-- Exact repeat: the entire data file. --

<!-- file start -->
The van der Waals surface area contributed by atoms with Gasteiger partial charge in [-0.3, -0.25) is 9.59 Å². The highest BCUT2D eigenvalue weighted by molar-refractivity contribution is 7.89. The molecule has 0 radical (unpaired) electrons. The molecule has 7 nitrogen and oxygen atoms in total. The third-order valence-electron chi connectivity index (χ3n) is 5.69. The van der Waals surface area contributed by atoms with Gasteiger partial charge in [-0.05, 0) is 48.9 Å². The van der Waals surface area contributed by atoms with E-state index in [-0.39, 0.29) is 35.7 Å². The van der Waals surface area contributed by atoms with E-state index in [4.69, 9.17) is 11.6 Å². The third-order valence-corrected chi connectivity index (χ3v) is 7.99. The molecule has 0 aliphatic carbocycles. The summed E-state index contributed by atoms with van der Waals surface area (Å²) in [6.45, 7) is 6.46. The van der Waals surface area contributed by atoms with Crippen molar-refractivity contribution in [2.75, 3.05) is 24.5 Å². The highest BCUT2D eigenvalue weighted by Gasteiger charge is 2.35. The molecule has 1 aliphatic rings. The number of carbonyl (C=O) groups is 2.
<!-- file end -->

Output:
The van der Waals surface area contributed by atoms with Gasteiger partial charge in [-0.3, -0.25) is 9.59 Å². The highest BCUT2D eigenvalue weighted by molar-refractivity contribution is 7.89. The molecule has 0 radical (unpaired) electrons. The molecule has 7 nitrogen and oxygen atoms in total. The third-order valence-electron chi connectivity index (χ3n) is 5.69. The van der Waals surface area contributed by atoms with Gasteiger partial charge in [-0.05, 0) is 48.9 Å². The van der Waals surface area contributed by atoms with E-state index in [-0.39, 0.29) is 35.7 Å². The van der Waals surface area contributed by atoms with E-state index in [4.69, 9.17) is 11.6 Å². The third-order valence-corrected chi connectivity index (χ3v) is 7.99. The molecule has 0 aliphatic carbocycles. The summed E-state index contributed by atoms with van der Waals surface area (Å²) in [6.45, 7) is 6.46. The van der Waals surface area contributed by atoms with Crippen molar-refractivity contribution in [2.75, 3.05) is 24.5 Å². The highest BCUT2D eigenvalue weighted by Gasteiger charge is 2.35. The molecule has 1 aliphatic rings. The number of carbonyl (C=O) groups is 2.